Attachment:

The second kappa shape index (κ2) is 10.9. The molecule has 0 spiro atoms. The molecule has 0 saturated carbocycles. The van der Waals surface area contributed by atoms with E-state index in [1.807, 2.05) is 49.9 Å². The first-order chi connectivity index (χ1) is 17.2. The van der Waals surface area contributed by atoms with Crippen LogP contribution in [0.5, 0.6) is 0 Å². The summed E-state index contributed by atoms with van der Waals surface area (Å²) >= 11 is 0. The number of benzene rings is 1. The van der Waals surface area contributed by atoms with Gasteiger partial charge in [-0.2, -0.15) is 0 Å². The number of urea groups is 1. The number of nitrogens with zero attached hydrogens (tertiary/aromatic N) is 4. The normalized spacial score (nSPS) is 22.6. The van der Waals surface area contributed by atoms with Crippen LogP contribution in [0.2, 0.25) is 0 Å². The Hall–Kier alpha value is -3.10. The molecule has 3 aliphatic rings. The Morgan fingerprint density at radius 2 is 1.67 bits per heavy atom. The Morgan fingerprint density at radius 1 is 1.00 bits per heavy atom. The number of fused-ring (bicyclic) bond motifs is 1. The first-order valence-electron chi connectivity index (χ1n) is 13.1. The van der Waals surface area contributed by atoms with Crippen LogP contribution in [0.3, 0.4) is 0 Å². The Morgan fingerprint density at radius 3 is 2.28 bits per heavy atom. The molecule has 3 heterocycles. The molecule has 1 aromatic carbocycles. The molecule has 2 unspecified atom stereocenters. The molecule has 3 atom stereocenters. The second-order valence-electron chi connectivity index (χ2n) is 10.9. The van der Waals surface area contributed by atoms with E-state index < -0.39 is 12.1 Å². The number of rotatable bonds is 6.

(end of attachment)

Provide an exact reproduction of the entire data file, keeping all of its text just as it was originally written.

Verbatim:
The second kappa shape index (κ2) is 10.9. The molecule has 0 spiro atoms. The molecule has 0 saturated carbocycles. The van der Waals surface area contributed by atoms with E-state index in [1.807, 2.05) is 49.9 Å². The first-order chi connectivity index (χ1) is 17.2. The van der Waals surface area contributed by atoms with Crippen LogP contribution in [0.5, 0.6) is 0 Å². The summed E-state index contributed by atoms with van der Waals surface area (Å²) >= 11 is 0. The number of benzene rings is 1. The van der Waals surface area contributed by atoms with Gasteiger partial charge in [-0.2, -0.15) is 0 Å². The number of urea groups is 1. The number of nitrogens with zero attached hydrogens (tertiary/aromatic N) is 4. The normalized spacial score (nSPS) is 22.6. The van der Waals surface area contributed by atoms with Crippen LogP contribution in [0.2, 0.25) is 0 Å². The Hall–Kier alpha value is -3.10. The molecule has 3 aliphatic rings. The Morgan fingerprint density at radius 2 is 1.67 bits per heavy atom. The Morgan fingerprint density at radius 1 is 1.00 bits per heavy atom. The number of fused-ring (bicyclic) bond motifs is 1. The first-order valence-electron chi connectivity index (χ1n) is 13.1. The van der Waals surface area contributed by atoms with Crippen LogP contribution in [0.3, 0.4) is 0 Å². The Morgan fingerprint density at radius 3 is 2.28 bits per heavy atom. The molecule has 3 heterocycles. The molecule has 1 aromatic carbocycles. The molecule has 2 unspecified atom stereocenters. The molecule has 3 atom stereocenters. The second-order valence-electron chi connectivity index (χ2n) is 10.9. The van der Waals surface area contributed by atoms with E-state index < -0.39 is 12.1 Å². The number of rotatable bonds is 6.